It was way back in 2015 when New York police made their first arrests for “manspreading” — the practice of a man sitting on the subway with his legs apart, blocking the seats next to him. We hadn’t heard much about manspreading since, but Kara Alaimo (it’s always a professor) has a piece on CNN’s website comparing the refusal to wear a mask to manspreading and also links it to sexual harassment. It was apparently inspired by Justice Neil Gorsuch’s refusal to wear a mask.

She writes:

Gorsuch’s choice not to mask up was an act of the same variety as men who “manspread” on the subway by sitting with their legs apart so there isn’t legroom for the person next to them or use “bro language” like referring to their sexual exploits in the workplace. This kind of behavior often makes women feel uncomfortable and even unwelcome in public settings, including their places of work. In the case of Gorsuch’s disregard for Sotomayor, it was particularly inappropriate because not wearing a mask posed a potential threat to her health.

… Stanford researchers also recently found that men who refuse to comply with Covid rules such as mask wearing are also more likely to commit sexual harassment and have sexist views. This makes perfect sense, since they’re all outrageous displays of entitlement.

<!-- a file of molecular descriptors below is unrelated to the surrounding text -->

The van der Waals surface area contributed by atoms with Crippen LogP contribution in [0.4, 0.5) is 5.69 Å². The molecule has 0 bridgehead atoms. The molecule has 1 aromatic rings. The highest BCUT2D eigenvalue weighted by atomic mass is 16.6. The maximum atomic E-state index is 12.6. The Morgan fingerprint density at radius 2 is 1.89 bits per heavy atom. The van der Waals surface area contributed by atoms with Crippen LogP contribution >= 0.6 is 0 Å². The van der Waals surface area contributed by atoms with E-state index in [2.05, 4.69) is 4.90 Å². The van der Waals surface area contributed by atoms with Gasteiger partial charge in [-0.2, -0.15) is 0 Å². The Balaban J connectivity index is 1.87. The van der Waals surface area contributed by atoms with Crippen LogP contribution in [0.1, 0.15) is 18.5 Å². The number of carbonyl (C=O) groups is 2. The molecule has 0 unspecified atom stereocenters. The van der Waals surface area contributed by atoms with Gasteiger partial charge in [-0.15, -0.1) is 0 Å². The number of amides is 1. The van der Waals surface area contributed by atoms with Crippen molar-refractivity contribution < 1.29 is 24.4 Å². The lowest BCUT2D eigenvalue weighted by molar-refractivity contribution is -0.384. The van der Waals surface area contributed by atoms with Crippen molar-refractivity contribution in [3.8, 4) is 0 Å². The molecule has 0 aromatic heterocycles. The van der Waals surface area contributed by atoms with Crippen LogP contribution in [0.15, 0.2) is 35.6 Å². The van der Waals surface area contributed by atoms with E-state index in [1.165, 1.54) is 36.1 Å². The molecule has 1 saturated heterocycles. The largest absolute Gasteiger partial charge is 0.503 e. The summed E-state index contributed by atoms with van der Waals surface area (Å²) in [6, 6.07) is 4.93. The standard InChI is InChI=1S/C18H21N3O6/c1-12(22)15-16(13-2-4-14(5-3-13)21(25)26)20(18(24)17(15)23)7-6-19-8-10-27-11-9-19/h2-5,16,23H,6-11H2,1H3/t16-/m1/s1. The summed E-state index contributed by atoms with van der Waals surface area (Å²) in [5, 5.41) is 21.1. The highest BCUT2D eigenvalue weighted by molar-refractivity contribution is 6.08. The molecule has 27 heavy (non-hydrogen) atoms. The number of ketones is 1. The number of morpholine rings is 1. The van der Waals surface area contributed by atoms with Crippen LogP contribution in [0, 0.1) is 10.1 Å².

She concludes by calling the refusal to wear a mask in public places “a display of staggering entitlement that should leave people of all genders outraged.”

“People who don’t wear masks in public places like supermarkets show shocking disregard for the welfare of children under age 2, who are too young to wear masks themselves,” she writes. “Because masks aren’t mandated in my local supermarket, I don’t feel safe bringing my baby inside to pick up groceries. Therefore, like many moms of little ones, when I’m not at work, I practically live under house arrest these days.”

“The behavior of people who refuse to mask up belies a very masculine-oriented, individualistic understanding of ‘freedom.'”

We’d really like to know more about the methodology behind that Stanford study that linked mask-wearing to sexual harassment. Is this like that research study that proved that “dogs are a tool of white supremacy and gentrification”?

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